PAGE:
“We hope to get people involved and fired up to make comments on the scoping for the EIR,” Genasci said. “(The CPUC) is required to answer all of them.”

The project, originally proposed in 2015 as the North San Joaquin Power Connect, has had a history of interruptions ranging from the California Independent System Operator revising its scope in 2017 to the 2020 COVID pandemic. As it currently stands, the renamed Northern San Joaquin 230 kilovolt Transmission Project involves looping the existing overhead Brighton-Belota 230 kV transmission lines near Clements Road through the PG&E Lockeford Substation.

The more controversial part involves building a new 230 kV double-circuit transmission line that connects the Lockeford Substation to a new switching station on Thurman Street in Lodi. The proposed route for the new high-voltage line runs between Kettleman and Harney Lane before turning north just west of North Curry Avenue and connecting to the new substation.

Impacts to vineyards, houses

Joe Valente, farm manager for Kautz Farms, said they have an almond orchard and an adjacent vineyard on the proposed route.

“Our concerns are like everyone elses’ – you don’t want your property value to go down,” Valente said. “Down the road if for whatever reason you sell it for a home site, the buyers don’t want a house that close to a power structure.”

Although he acknowledged the area is growing and needs additional power, he also wondered why PG&E couldn’t use existing corridors.

Like a number of other meeting attendees, Valente said he asked about under-grounding the power lines. On further thought, he said afterward, that process has its own challenges.

“If you do bury (the lines), can you plant a crop on top of it?” Valente asked. “How do you remove the crop later on and not hit these lines? Burying it may create problems, but you don’t know because it wasn’t explained well enough.”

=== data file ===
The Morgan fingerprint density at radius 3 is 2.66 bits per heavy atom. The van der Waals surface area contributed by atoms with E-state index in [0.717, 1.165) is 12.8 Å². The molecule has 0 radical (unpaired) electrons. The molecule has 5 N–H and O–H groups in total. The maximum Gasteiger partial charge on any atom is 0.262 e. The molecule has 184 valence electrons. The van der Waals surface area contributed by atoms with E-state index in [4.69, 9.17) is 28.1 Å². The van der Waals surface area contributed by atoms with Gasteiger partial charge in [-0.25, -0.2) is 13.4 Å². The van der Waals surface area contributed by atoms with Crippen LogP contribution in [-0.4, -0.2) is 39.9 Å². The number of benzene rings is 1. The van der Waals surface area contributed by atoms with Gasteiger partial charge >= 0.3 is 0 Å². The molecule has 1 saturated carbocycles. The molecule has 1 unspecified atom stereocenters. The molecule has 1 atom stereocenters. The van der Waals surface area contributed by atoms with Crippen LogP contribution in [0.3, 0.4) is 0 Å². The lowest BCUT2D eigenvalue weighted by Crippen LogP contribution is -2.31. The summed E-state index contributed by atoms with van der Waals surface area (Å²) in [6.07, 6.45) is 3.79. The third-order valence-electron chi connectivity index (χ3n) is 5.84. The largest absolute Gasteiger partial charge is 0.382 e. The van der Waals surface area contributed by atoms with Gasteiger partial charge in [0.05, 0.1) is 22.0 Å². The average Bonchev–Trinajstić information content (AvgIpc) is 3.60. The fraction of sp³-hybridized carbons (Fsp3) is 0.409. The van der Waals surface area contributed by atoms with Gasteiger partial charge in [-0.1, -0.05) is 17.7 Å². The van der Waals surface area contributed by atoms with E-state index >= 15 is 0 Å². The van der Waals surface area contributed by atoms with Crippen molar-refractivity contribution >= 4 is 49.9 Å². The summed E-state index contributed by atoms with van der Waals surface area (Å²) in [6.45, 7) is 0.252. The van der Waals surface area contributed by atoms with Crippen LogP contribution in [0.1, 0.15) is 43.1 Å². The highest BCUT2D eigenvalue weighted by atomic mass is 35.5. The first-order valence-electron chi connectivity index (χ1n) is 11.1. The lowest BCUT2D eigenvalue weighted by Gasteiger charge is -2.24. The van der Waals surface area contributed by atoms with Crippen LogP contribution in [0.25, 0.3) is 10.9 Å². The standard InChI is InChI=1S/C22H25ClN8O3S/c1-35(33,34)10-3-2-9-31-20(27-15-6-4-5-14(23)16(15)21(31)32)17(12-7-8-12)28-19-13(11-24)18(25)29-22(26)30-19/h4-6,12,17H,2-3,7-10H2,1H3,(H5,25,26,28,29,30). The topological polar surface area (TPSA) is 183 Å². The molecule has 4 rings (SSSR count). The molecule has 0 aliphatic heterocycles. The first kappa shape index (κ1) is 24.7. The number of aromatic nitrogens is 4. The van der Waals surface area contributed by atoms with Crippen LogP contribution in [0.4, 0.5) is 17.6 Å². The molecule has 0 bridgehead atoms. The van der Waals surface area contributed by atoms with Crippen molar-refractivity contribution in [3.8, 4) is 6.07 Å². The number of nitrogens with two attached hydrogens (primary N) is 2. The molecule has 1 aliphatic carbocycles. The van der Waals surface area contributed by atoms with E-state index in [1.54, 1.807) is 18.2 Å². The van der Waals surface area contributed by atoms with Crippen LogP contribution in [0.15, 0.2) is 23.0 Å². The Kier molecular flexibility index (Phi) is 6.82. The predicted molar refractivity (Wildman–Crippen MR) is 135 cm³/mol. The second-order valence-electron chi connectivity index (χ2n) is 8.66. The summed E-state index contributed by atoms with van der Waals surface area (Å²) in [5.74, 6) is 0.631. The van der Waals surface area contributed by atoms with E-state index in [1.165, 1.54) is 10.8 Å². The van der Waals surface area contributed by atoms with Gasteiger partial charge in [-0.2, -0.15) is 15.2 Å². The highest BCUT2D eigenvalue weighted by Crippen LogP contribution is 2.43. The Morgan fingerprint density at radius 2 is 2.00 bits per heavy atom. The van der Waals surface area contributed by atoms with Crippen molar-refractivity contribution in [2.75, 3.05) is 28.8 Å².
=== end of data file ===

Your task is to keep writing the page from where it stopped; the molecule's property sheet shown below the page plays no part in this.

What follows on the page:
George Perlegos, whose family owns houses and vineyards along Curry Road, has been following PG&E’s project for years since he could lose acres of vineyards to power line easements regardless of the alternative route.

“It’s not only the big power lines,” he said. “Once they go right through the field, they need big easements to get to the power lines because the lines are in the middle of the property. And you need more easements because they have to pull the wires. It’s not just a little thing. They destroy everything.”

Perlegos even hired land-use attorneys to represent them in dealings with PG&E, including submitting a recent protest letter to the CPUC.

A computer scientist and engineer by training, he spent much of his career in the Silicon Valley semi-conductor industry managing large fabrication plants. As a result, he said he understands high-voltage power needs.

“We used to underground all of our power lines because we used a tremendous amount of power,” Perlegos said.

As an alternative, he said they’ve asked PG&E to run the lines under Highway 12, also known as Victor Road.

A Vintage Road resident, who asked that her name not be used, said her property falls within the 300-foot boundaries of the latest preferred alternative route.

The resident has followed the Lodi project from 2015 and pointed to PG&E’s 230 kV Jefferson-Martin Project completed in 2006 as an example of what the utility should consider. All but 3 miles of the 27-mile, $221 million San Mateo County project are underground within roadways, with the remainder overhead following an existing utility corridor.

For the above-ground portion, PG&E rebuilt the existing double-line 60 kV tower, moving lines to the east side and adding 230 kV on the west side.

“They started telling us they can’t bury lines,” she said, referring to PG&E’s responses at the community meeting. “The Jefferson-Martin Project started out to be 27 miles, with about a half above ground. By the time the project went in, only about 3 miles were above ground. Everything else was buried, so it can be done.”